It's summer in the Midwest and it's hot. That's really not unusual, but sometimes parents run short of ideas to keep their kids happy and occupied, especially by the end of long, steamy days. It's easy to sit them in front of a screen of some sort, but I'd like to recommend you end your day with a good book or two. Even children who can read enjoy being read to, and summer is a great time to create memories by diving into new books. Imagine the excitement of reading a "thriller" by flashlight on the patio, deck or porch.
The Dark, written by Lemony Snicket, features Laszlo, a little boy who is afraid of the dark. Laszlo knows the dark lurks in any number of places in his house, but especially in the cellar. One night, after his nightlight goes out, Laszlo plucks up his nerve, takes his flashlight and heads to the cellar to meet the dark. You’ll have to get the book to find out what happens, but let’s just say that my four-year-old granddaughter was spell-bound as Laszlo inched down the steps toward the dark.
In fact, the look on her face was something akin to what you might see on an adult’s face in the midst of a mystery thriller movie. I won’t spoil the ending, but I am happy to say the book reached a satisfying conclusion. My granddaughters and I learned something about the thrill of a good book, while also getting some insight into the importance of facing our fears.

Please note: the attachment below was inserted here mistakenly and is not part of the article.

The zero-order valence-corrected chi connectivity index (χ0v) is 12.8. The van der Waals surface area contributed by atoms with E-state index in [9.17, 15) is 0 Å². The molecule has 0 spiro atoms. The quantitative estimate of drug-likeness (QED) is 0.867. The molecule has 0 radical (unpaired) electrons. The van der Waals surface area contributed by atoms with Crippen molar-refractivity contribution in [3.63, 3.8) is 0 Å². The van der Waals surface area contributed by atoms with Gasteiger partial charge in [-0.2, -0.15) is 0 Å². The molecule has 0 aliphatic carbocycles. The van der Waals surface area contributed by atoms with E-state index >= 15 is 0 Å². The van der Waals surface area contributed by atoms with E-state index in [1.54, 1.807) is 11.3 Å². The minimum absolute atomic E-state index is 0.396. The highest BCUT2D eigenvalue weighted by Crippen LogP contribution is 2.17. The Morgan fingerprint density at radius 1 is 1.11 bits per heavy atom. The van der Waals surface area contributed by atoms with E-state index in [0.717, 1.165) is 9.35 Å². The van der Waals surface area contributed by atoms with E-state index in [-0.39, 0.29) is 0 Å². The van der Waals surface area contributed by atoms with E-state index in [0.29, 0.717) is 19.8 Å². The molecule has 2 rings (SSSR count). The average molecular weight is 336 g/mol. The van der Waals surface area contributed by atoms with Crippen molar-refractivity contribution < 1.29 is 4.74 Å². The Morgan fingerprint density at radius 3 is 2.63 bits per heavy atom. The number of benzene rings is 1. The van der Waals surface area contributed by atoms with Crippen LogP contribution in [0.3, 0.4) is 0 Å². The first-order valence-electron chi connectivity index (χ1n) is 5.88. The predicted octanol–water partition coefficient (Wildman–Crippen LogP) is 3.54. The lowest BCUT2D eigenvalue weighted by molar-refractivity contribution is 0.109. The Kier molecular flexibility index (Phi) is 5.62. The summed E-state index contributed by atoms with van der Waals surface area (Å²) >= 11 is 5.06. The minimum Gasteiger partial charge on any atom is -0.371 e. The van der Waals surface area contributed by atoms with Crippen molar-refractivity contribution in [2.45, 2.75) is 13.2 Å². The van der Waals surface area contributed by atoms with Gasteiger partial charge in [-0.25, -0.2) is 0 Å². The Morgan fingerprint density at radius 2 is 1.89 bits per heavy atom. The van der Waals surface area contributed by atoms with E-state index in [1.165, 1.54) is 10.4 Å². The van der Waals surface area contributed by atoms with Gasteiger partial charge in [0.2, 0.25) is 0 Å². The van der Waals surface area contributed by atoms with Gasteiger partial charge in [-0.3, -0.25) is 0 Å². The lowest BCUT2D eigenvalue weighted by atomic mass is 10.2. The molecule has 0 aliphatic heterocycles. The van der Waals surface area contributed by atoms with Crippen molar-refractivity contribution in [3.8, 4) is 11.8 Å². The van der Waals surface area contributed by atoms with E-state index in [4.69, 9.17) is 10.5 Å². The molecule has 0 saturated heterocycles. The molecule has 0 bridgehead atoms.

I wish more of us could read The Dark and other good children’s books. If we did, we might better remember what we once knew as children and have somehow forgotten as adults. Take, for example, the lesson of The Pout-Pout Fish by Deborah Diesen.
The pout-pout fish appears to have a problem with a bad attitude. He’s a glass-half-full kind of guy. Ever know anyone like that? Lots of folks try to cheer him up, but he continues to insist, “I’m a pout-pout fish with a pout-pout face. So I spread the dreary-wearies all over the place.” The grand-boys loved this book, and wanted me to read it over and over.
The book is fun. The words rhyme and the illustrations are terrific, but dealing with a pouty person on a regular basis is not. What do you do if you’ve got a “pout-pout fish” in your home or workplace who appears resistant to any and all efforts to bring a smile to his face? I can’t tell you, but the book will. The book even may help you if you are prone to being a pout-pout fish yourself. Check it out.
There’s a lot about adult life that is serious—very serious. The events headlined in the evening news remind us all too well of just how brief and tenuous life can be. With that in mind, how would you like to spend the precious time allotted to you? Do you want fear to be the focus of your days? Can you really change the future by worrying? Will a frown on your face change the outcome of a potential bad event? Probably not! None of us knows the length of our days, but when I come to the end of mine I hope I will have filled as many moments as possible with the joy of ordinary things—things like enjoying a good tickle.
The Tickle Monster, by Josie Bissett, gives you lots of ideas for tickling someone you love.
If we tickled more and fought less would the world be a better place? I think it probably would. It seems we all knew this as children. Perhaps if we read children’s books more often we would remember it as adults.